In other words, the sheer fact that someone downloaded this app is, at the very least, a tipoff that they’re probably a woman, and probably scared of becoming another statistic. Somewhere down the line, this basic data could be used to target the people who download this particular app with ads for some sort of self-defense keychain. Or counseling services. Or a gun. Because hey, who knows, they might need these things, right?


As Cyphers put it, “The kinds of people that are gonna be coerced into downloading it are exactly the kind of people that are put most at risk by the data that they’re sharing,” which is absolutely true—and that goes for data on their entire digital life, including the apps they download.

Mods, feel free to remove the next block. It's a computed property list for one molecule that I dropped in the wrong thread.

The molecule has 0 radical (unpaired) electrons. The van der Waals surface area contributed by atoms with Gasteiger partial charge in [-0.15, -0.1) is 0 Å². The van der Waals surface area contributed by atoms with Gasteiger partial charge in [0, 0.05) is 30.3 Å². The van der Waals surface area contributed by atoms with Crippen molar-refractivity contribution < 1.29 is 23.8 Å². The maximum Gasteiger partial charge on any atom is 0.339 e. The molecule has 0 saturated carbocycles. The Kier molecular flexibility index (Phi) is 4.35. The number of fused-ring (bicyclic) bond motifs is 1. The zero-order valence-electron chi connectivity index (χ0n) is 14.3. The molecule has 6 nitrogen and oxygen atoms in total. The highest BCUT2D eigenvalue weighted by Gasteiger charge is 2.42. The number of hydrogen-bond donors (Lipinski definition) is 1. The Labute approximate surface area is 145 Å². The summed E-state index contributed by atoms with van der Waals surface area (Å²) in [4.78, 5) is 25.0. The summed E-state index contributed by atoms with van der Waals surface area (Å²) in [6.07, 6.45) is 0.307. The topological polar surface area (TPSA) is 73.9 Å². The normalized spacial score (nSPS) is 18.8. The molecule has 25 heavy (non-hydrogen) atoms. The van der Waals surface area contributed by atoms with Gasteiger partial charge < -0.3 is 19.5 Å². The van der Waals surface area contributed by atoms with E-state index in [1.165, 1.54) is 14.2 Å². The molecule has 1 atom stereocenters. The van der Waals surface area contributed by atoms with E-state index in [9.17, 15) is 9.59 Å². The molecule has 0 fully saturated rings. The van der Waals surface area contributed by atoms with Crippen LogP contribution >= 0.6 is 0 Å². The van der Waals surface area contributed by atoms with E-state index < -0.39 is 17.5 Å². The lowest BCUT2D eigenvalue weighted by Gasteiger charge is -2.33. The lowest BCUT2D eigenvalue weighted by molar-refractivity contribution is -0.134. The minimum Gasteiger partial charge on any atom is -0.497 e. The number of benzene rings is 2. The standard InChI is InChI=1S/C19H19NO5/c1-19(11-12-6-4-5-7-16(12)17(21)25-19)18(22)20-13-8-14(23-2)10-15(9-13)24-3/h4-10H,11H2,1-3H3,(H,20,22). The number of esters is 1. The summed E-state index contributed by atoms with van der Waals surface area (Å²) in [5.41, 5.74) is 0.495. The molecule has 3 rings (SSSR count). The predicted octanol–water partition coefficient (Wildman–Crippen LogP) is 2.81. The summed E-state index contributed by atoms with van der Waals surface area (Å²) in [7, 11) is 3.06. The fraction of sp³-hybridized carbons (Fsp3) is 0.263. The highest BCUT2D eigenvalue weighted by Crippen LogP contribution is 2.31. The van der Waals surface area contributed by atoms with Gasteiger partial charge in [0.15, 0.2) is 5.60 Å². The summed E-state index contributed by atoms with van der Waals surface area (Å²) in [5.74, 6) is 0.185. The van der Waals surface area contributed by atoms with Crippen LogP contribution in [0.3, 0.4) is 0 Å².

Every person—and every trauma, every fear, every painful encounter—plugged into Noonlight will likely eventually be flattened into a single bucket of “people who downloaded” this particular app, and that bucket will be a blip among the rest of the targetable data points floating through the digital ad ecosystem. Ultimately though, it’s not what goes into this particular blip, or the magnitude of this blip, that’s indefensible—it’s that the blip exists at all.